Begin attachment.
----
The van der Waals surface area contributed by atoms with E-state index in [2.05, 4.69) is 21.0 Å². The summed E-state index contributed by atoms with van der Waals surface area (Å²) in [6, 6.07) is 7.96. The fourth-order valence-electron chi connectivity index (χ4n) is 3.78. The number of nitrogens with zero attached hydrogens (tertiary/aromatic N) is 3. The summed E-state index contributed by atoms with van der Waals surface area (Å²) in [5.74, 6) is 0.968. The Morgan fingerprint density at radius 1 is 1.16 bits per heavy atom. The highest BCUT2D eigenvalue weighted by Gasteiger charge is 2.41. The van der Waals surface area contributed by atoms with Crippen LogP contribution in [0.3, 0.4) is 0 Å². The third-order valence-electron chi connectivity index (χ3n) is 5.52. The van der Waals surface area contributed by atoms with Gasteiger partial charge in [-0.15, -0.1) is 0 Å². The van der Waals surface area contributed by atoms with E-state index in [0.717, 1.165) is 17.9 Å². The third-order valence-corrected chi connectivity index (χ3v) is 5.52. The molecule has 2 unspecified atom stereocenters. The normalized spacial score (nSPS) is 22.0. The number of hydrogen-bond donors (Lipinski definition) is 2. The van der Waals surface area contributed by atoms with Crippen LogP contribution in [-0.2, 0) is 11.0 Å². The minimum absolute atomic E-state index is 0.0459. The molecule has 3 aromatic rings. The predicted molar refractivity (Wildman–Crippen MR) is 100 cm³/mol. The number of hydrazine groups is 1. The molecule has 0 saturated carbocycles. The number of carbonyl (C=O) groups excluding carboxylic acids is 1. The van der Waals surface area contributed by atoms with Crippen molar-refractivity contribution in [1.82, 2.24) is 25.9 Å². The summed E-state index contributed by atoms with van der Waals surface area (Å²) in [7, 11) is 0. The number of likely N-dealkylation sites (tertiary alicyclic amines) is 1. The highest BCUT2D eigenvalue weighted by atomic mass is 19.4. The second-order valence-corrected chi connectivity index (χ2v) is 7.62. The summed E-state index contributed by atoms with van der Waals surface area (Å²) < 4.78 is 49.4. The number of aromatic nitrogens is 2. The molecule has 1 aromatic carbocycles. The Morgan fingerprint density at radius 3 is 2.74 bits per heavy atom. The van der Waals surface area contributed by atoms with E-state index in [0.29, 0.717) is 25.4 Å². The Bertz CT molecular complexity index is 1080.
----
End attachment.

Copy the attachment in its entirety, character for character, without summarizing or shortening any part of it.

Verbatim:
The van der Waals surface area contributed by atoms with E-state index in [2.05, 4.69) is 21.0 Å². The summed E-state index contributed by atoms with van der Waals surface area (Å²) in [6, 6.07) is 7.96. The fourth-order valence-electron chi connectivity index (χ4n) is 3.78. The number of nitrogens with zero attached hydrogens (tertiary/aromatic N) is 3. The summed E-state index contributed by atoms with van der Waals surface area (Å²) in [5.74, 6) is 0.968. The Morgan fingerprint density at radius 1 is 1.16 bits per heavy atom. The highest BCUT2D eigenvalue weighted by Gasteiger charge is 2.41. The van der Waals surface area contributed by atoms with Crippen LogP contribution in [0.3, 0.4) is 0 Å². The third-order valence-electron chi connectivity index (χ3n) is 5.52. The van der Waals surface area contributed by atoms with Gasteiger partial charge in [-0.15, -0.1) is 0 Å². The van der Waals surface area contributed by atoms with E-state index in [0.717, 1.165) is 17.9 Å². The third-order valence-corrected chi connectivity index (χ3v) is 5.52. The molecule has 2 unspecified atom stereocenters. The normalized spacial score (nSPS) is 22.0. The number of hydrogen-bond donors (Lipinski definition) is 2. The van der Waals surface area contributed by atoms with Crippen LogP contribution in [-0.2, 0) is 11.0 Å². The minimum absolute atomic E-state index is 0.0459. The molecule has 3 aromatic rings. The predicted molar refractivity (Wildman–Crippen MR) is 100 cm³/mol. The number of hydrazine groups is 1. The molecule has 0 saturated carbocycles. The number of carbonyl (C=O) groups excluding carboxylic acids is 1. The van der Waals surface area contributed by atoms with Crippen molar-refractivity contribution in [1.82, 2.24) is 25.9 Å². The summed E-state index contributed by atoms with van der Waals surface area (Å²) in [7, 11) is 0. The number of likely N-dealkylation sites (tertiary alicyclic amines) is 1. The highest BCUT2D eigenvalue weighted by atomic mass is 19.4. The second-order valence-corrected chi connectivity index (χ2v) is 7.62. The summed E-state index contributed by atoms with van der Waals surface area (Å²) < 4.78 is 49.4. The number of aromatic nitrogens is 2. The molecule has 1 aromatic carbocycles. The Morgan fingerprint density at radius 3 is 2.74 bits per heavy atom. The van der Waals surface area contributed by atoms with E-state index in [0.29, 0.717) is 25.4 Å². The Bertz CT molecular complexity index is 1080.